3 water. If a full-circle sprinkler discharges 6 gallons per minute, then a half-circle sprinkler should deliver 3 gallons per minute and a quarter-circle sprinkler 1l/2 gallons per minute. Most manufacturers offer sprinklers with matched precipitation rate (MPR) nozzles. One other important aspect of proper design is pipe sizing. Selection of pipe sizes should be based on the flow rate through the pipe. If pipes are too small, excessive pressure losses occur. This causes some sprinklers to apply more water than others and re- sults in nonuniform application and wasted water. Additional information on pipe sizing and irrigation system design is provided in design manuals avail- able from sprinkler manufacturers. Check the Applicotion Rate of Your Sprinkler Systems Application rate is the rate at which a sprinkler system applies water to the soil surface, measured in inches per hour. If application rates exceed the infiltration capacity of the soil, then runoff occurs. Problems with runoff are more likely to occur in clay soils or compacted soils that have a lower intake capacity than sandy soils. Rotary sprinklers usually have application rates of 1/4 to l/2 inch per hour and rarely cause runoff. Spray heads, on the other hand, typically have application rates between 1 and 2 inches per hour and may cause runoff on clay soils, especially on slopes greater than l0 percent. If runoff occurs, apply only half the total amount of water, then turn the system off for an hour or two to let the water soak in before applying the remainder of the water. Many irrigation controllers can be programmed to cycle irrigation applications. The application rate of a sprinkler system can be determined by placing three or four rain gauges at random locations in an irrigated area for a predetermined length of time, usually 1 hour. Figure 1 illustrates gauge placement. By knowing the application rates of your sprinkler system, you can operate the system to apply a given amount of water and avoid wasting water. The average water level within the gauges is a measure of the output of the system in inches per hour (if the test was conducted over a 1-hour period). Repeat this procedure in each sprinkler zone, particularly if different types of sprinklers are used on different zones. Adjust Sprinkler Heads as Needed Improper adjustment of sprinkler heads not only wastes water but may also damage buildings or cause accidents if the water is allowed to spray onto buildings, streets, or sidewalks. Carefully adjust the radius and arc of part-circle sprinklers to prevent undesir- able overspray. Check the system several times during the year to ensure proper adjustment. Drip Irrigation Drip irrigation, also called trickle or micro-irrigation, applies water slowly and directly to the roots of plants through small flexible pipes and flow control devices called emitters. Drip irrigation uses 30 to 50 percent less water than sprinkler irrigation and usually costs less to install. Since water is applied directly to the root zone, evaporation and runoff are minimized. Drip irrigation is recommended for use on trees, shrubs, and flowers in the high- and moderatewater-use zones of the landscape to maximize efficiency. Several types of drip irrigation systems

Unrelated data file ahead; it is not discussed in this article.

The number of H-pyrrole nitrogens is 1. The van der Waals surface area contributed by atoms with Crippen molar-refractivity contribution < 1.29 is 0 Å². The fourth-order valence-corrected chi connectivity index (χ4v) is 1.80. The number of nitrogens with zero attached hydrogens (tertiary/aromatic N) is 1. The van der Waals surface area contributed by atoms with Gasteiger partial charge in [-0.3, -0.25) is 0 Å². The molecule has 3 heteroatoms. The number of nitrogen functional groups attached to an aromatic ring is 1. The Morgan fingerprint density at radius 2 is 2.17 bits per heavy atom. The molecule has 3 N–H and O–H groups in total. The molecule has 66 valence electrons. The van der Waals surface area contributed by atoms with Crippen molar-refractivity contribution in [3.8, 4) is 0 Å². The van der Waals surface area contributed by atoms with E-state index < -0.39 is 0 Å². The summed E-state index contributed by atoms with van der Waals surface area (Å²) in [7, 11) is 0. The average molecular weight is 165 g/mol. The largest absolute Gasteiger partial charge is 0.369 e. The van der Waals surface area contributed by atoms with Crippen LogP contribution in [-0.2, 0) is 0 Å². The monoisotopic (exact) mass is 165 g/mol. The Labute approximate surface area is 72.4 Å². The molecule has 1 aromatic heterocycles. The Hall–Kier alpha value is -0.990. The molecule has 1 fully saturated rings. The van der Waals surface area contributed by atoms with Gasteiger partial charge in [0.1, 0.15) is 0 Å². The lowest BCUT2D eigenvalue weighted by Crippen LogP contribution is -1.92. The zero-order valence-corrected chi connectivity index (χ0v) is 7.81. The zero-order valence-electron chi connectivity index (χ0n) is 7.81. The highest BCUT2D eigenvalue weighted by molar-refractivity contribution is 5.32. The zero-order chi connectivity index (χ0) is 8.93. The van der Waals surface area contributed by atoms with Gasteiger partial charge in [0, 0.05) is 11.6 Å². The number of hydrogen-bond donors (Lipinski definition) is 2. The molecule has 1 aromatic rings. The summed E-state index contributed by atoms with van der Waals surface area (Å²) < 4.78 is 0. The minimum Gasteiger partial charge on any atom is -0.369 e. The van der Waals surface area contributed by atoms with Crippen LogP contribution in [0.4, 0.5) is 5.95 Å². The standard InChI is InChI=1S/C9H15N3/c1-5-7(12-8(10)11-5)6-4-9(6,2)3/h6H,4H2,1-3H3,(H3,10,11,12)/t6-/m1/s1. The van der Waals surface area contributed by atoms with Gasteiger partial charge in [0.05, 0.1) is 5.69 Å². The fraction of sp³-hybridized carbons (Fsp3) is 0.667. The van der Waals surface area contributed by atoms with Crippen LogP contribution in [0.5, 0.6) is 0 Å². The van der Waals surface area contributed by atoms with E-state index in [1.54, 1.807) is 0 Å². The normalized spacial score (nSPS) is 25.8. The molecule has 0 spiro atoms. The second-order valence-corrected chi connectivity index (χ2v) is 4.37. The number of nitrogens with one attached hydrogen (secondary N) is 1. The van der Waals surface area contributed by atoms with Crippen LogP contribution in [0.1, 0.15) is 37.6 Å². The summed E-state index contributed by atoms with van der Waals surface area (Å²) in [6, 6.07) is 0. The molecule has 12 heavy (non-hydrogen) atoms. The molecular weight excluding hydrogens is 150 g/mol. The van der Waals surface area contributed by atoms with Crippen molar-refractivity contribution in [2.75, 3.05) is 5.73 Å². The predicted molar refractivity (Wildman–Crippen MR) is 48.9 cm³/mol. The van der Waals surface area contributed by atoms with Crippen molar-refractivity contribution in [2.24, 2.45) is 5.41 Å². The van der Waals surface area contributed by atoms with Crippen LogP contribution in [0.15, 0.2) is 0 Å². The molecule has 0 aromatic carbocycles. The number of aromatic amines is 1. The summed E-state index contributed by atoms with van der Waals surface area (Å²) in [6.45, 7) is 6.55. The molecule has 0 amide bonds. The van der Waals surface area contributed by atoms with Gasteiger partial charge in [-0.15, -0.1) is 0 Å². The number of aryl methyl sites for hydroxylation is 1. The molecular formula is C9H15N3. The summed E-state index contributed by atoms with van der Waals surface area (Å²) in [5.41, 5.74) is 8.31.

4 can be adapted to suit a variety of applications, from watering individual trees and shrubs to beds of annuals, herbaceous perennials, ground covers, or mixed borders. Parts of a Drip System In a drip system, water is distributed to the plants through small, flexible 3/8- to 3/4-inch-diameter plastic pipes and emitters or by perforated or porous pipe. Emitters may be purchased separately from the tubing and placed in the line wherever watering is desired. Another option is to purchase drip tubing with emitters already installed at the factory, usually spaced 12 to 24 inches apart. Most emitters will discharge water at a rate of 1/2, 1, or 2 gallons per hour at a pressure of about 20 pounds per square inch (psi). Perforated or porous pipe discharges water along its entire length to wet a continuous strip. By spacing pipes 12 to 18 inches apart, it is possible to wet a solid area. It is a good system for closely spaced plantings of annuals, herbaceous perennials, or ground covers. Most drip systems include polyvinylchloride (PVC) pipe for the main lines and polyethylene (PE) tubing for distribution lines. Polyethylene tubing is flexible, easy to cut, and can be connected without glue or clamps. Emitters are installed by punching a hole in the polyethylene tubing and snapping the emitters into place. A drip system must have a main valve to turn it on and off. This may be an automatic electric valve connected to a controller or a manual gate valve. You can also connect the drip lines directly to an outside faucet. However, when connecting the system directly to the faucet, use an automated timer to turn the system off after a preset length of time. Otherwise, you may forget and leave the system on for several days. Two other necessary components of a drip system are a filter and a pressure regulator (Figure 2). A drip system uses small passageways to control the rate of water application so even tiny particles suspended in the water may cause clogging. To prevent clogging, use a screen filter with a 150- to 200-mesh screen. These components are usually installed below ground in a valve box. Most drip systems are designed to operate at a pressure of about 20 psi. In comparison, household water pressure typically ranges from 40 to 100 psi. A pressure regulator installed immediately after the filter in the main irrigation line reduces the pressure in the line and helps to ensure efficient system operation. Which Drip System Is Best? Because so many different types of drip irrigation components are available, choosing the best system for a particular application is often difficult. The best advice is to keep your system as simple as possible and try to wet only those areas where water can be taken up by the roots of the desired plants. For trees and shrubs, it is generally best to use a system that allows you to insert emitters wherever water is needed. The appropriate number of emitters per plant and flow rate per emitter